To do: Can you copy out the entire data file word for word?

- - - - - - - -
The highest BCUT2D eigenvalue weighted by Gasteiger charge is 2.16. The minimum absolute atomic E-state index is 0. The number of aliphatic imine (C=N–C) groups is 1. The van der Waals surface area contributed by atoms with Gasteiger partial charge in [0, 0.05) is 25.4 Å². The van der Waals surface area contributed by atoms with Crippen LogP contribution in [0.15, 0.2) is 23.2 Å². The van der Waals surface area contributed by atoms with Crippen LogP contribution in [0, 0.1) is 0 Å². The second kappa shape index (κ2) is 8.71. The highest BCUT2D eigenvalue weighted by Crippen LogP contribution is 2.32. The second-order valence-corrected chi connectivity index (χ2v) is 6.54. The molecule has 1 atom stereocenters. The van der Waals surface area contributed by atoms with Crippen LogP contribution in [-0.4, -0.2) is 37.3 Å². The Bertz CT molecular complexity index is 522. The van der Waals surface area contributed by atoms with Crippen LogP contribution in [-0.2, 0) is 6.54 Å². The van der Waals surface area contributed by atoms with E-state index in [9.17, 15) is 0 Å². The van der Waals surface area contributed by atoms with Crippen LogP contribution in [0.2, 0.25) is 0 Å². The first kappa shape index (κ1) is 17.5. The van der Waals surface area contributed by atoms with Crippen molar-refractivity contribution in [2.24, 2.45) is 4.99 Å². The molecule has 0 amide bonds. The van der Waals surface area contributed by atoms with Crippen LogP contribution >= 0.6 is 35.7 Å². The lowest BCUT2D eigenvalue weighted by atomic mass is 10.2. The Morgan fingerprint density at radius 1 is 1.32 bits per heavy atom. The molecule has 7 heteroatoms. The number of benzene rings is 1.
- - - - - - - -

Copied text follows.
The highest BCUT2D eigenvalue weighted by Gasteiger charge is 2.16. The minimum absolute atomic E-state index is 0. The number of aliphatic imine (C=N–C) groups is 1. The van der Waals surface area contributed by atoms with Gasteiger partial charge in [0, 0.05) is 25.4 Å². The van der Waals surface area contributed by atoms with Crippen LogP contribution in [0.15, 0.2) is 23.2 Å². The van der Waals surface area contributed by atoms with Crippen LogP contribution in [0, 0.1) is 0 Å². The second kappa shape index (κ2) is 8.71. The highest BCUT2D eigenvalue weighted by Crippen LogP contribution is 2.32. The second-order valence-corrected chi connectivity index (χ2v) is 6.54. The molecule has 1 atom stereocenters. The van der Waals surface area contributed by atoms with Crippen LogP contribution in [-0.4, -0.2) is 37.3 Å². The Bertz CT molecular complexity index is 522. The van der Waals surface area contributed by atoms with Crippen LogP contribution in [-0.2, 0) is 6.54 Å². The van der Waals surface area contributed by atoms with E-state index in [9.17, 15) is 0 Å². The van der Waals surface area contributed by atoms with Crippen LogP contribution in [0.2, 0.25) is 0 Å². The first kappa shape index (κ1) is 17.5. The van der Waals surface area contributed by atoms with Crippen molar-refractivity contribution in [2.24, 2.45) is 4.99 Å². The molecule has 0 amide bonds. The van der Waals surface area contributed by atoms with Crippen LogP contribution >= 0.6 is 35.7 Å². The lowest BCUT2D eigenvalue weighted by atomic mass is 10.2. The Morgan fingerprint density at radius 1 is 1.32 bits per heavy atom. The molecule has 7 heteroatoms. The number of benzene rings is 1.